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As the newly emerging Golden Age of Television continues, navigating the increasing amounts of content has become more than a full-time job for many in the industry. In Canada, however, there’s a larger picture to consider as network executives populate their schedules with a slew of acquisition programming and government-mandated content, pulling together lineups that include series from across all of the major U.S. production houses.
Simulcasting, renewals, licensing contracts and targeted audiences all play into the annual pickup announcements made in late May and early June in the weeks following U.S. upfronts, as the four broadcasters — Bell Media, Corus, Rogers Media and public broadcaster CBC—hold their own upfront presentations for advertisers.
Case - Companies - Network - Schedule - Slate
In the case of the three privately held companies, presenting a robust network schedule is further complicated by their ever-evolving slate of specialty channels and OTT services, which are comprised of even more targeted audiences and specialized viewer needs. Balancing content for their main channels (CTV, Global and Citytv) with these evolving products can be a juggling act, to say the least. Look no further than Citytv’s decision to drop “Modern Family” after 10 seasons (it landed on Global), Global’s release of Dick Wolf’s “Chicago” franchise (now on Citytv), or CTV picking up the Rob Lowe-fronted “9-1-1 Lonestar” spinoff despite the original airing on Global, as proof.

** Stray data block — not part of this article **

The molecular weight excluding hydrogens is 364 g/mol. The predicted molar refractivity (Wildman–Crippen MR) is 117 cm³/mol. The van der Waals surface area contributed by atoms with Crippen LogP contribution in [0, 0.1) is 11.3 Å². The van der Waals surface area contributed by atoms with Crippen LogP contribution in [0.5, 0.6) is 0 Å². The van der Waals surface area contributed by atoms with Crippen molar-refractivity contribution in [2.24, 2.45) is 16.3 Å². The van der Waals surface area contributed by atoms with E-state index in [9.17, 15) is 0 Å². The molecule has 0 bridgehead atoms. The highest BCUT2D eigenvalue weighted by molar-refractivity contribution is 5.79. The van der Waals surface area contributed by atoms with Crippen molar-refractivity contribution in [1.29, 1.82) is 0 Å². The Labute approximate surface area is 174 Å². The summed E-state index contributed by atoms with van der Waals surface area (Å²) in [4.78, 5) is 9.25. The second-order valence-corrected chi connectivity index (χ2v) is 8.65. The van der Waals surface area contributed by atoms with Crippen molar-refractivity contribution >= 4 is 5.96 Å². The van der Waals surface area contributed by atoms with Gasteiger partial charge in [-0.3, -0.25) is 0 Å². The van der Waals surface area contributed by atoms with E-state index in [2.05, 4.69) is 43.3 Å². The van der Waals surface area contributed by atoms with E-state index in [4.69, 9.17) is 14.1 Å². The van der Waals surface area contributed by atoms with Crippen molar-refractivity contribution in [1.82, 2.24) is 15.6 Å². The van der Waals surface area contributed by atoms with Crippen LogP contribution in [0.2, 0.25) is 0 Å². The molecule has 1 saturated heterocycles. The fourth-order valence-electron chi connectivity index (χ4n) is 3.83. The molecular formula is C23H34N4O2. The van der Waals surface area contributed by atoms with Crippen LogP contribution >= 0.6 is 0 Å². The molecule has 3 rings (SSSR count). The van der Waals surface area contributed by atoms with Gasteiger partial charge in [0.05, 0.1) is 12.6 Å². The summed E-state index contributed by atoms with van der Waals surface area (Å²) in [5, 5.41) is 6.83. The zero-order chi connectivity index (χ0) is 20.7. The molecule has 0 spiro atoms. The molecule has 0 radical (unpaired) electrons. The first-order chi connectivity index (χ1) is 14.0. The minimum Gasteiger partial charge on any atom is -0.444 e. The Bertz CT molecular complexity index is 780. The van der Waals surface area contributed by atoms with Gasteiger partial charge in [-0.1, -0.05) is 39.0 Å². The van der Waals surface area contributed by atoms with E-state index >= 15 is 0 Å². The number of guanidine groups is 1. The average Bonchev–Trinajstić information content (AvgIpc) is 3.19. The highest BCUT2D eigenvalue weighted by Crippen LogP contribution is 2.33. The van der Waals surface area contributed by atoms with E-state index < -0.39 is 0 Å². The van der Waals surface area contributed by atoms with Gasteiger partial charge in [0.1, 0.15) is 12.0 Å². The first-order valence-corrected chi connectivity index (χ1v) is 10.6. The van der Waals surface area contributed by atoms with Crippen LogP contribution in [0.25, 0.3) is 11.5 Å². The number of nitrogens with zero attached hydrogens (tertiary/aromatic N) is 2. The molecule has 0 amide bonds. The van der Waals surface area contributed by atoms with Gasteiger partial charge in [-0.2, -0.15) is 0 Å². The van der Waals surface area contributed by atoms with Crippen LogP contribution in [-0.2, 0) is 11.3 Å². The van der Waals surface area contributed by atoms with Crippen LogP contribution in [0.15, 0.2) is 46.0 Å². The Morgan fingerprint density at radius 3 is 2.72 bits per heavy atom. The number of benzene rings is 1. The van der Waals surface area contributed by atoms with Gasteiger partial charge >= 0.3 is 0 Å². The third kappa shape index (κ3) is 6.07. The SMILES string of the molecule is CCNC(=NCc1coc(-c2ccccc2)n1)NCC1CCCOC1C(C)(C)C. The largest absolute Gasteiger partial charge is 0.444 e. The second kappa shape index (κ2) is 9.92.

On the heels of the Canadian upfronts in Toronto, Variety caught up with Mike Cosentino, Bell Media’s president of content and programming; Daniel Eves, senior vice president of TV networks at Corus; and Hayden Mindell, vice president of TV programming and content at Rogers Media. Here the trio discuss evolving strategies, streaming, and selling American programming at home.
Strategy - LA - Screenings
What was your overall strategy heading into the LA screenings?
Mindell: Traditionally we have a female-heavy demo that’s slightly younger than our competitors. That’s where we have...
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